UKIP are sort of important.
This is what happened.
Immigration increased in this country as the Labour Party moved to the centre on the grounds that traditional voters had nowhere else to go. The evidence suggested that it created a net gain, both economically and culturally. However, this overlooked the problem of dispersal: most immigrants congregated where the poorest Britains lived. To professionals, wooed by apparent New Labour competence, this was not a problem, but it was a legitimate concern for those who saw the influx 'on their doorstep'. While the alternative to the main parties was the BNP, this made little difference, most Brits, even the poor and frightened, being more or less decent.
Immigration became a national issue, however,when news came out of gross inefficiently in the Home Office over the managing of asylum seekers. The Redtops latched upon this, and reported immigration as the national threat the main parties did little about The real problem of dispersal, however, was still not addressed, and instead of being interpreted as a class issue it became a culture war between liberalism/traditional, tolerantance/prejudice.
UKIP under Kilroy-Silk was part of the culture wars. Farage's insight was to relate it more concretely to the concerns of the significant majority who saw an actual downside to their quality of life under immigration and to link the EU policy of the free movement of labour to it. The fear of Islamic terrorism provided the oil, as it were, to this fire, and the 2008 financial mess added the coal. The Eurozone crisis added a draught to fan the flames. The feeling grew that the main political parties were arguing over grand designs, while ignoring the immediate threats.
Thus, a macro-economic outlook in favour of globalisation at a time when the poorest were taking the hits in local areas, left it feeling ignored. Step forward plain-thinking, fag smoking, beer drinking, jolly old Nigel with his contempt for the main parties.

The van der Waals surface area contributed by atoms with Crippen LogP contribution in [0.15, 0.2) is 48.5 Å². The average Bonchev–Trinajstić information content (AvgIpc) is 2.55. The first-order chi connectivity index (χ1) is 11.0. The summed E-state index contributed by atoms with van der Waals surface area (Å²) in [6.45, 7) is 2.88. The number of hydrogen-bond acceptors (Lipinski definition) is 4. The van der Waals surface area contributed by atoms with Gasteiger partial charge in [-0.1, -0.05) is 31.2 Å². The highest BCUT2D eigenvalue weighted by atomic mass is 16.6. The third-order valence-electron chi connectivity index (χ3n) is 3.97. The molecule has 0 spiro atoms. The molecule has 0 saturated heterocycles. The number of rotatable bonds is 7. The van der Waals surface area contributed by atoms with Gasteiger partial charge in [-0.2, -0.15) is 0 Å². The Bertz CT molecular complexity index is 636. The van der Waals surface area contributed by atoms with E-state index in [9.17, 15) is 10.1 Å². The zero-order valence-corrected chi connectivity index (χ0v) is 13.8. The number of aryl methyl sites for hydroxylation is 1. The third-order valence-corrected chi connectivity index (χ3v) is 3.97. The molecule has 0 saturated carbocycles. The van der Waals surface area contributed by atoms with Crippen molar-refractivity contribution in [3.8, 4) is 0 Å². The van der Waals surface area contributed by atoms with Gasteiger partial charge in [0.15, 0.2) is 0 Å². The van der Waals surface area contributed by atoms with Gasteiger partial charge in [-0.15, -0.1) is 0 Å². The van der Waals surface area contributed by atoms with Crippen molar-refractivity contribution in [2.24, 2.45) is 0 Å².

It is not a surprise that this combination of tabloid commercial imperative, political atrophy, crisis in globalisation and year on rises in immigration should produce a UKIP surge.
There are also profound historical reasons why Britain is Euro-sceptic.
The question is: will it make a difference, do harm, or good? In some ways good: it might be the kick up the arse that the main parties and the EU need - assuming other Euro-sceptic parties do well - to make a proper analysis of the failings of the global free market ideology. On the other hand, it might go all knee-jerk and make inadequate concessions to keep the flaws in the system going.
That the problem is not the EU and immigration alone should be clear by the contradiction in the philosophies of those making the loudest UKIP noises, UKIP itself and the Conservative right. In principle, they believe in small government and free markets. Yet their policies on the EU and immigration are actually interventionist policies that insist on limiting the rights of businesses to employ whomever they wish, and to take the monitoring of the free trade zone in Europe from a non-national body to the national one. The deep problem of the UK is weak productivity: this has been the case for decades. British workers either work less or less efficiently than the competition - the latter more than the first. Free market principles propose that the last thing you do to improve efficiency is limit the competition.
This contradiction tells us that the real issue is not actually the things talked about. It is in reality a fight between the large corporations that benefit from globalisation and those who work only within the internal market: unskilled labourers, small businesses, and pensioners, whose place in the global market through pension funds would not be harmed by UKIP policies (until they realised they have raised their taxes).
Hope that helps.
Leeds United is ruining my life.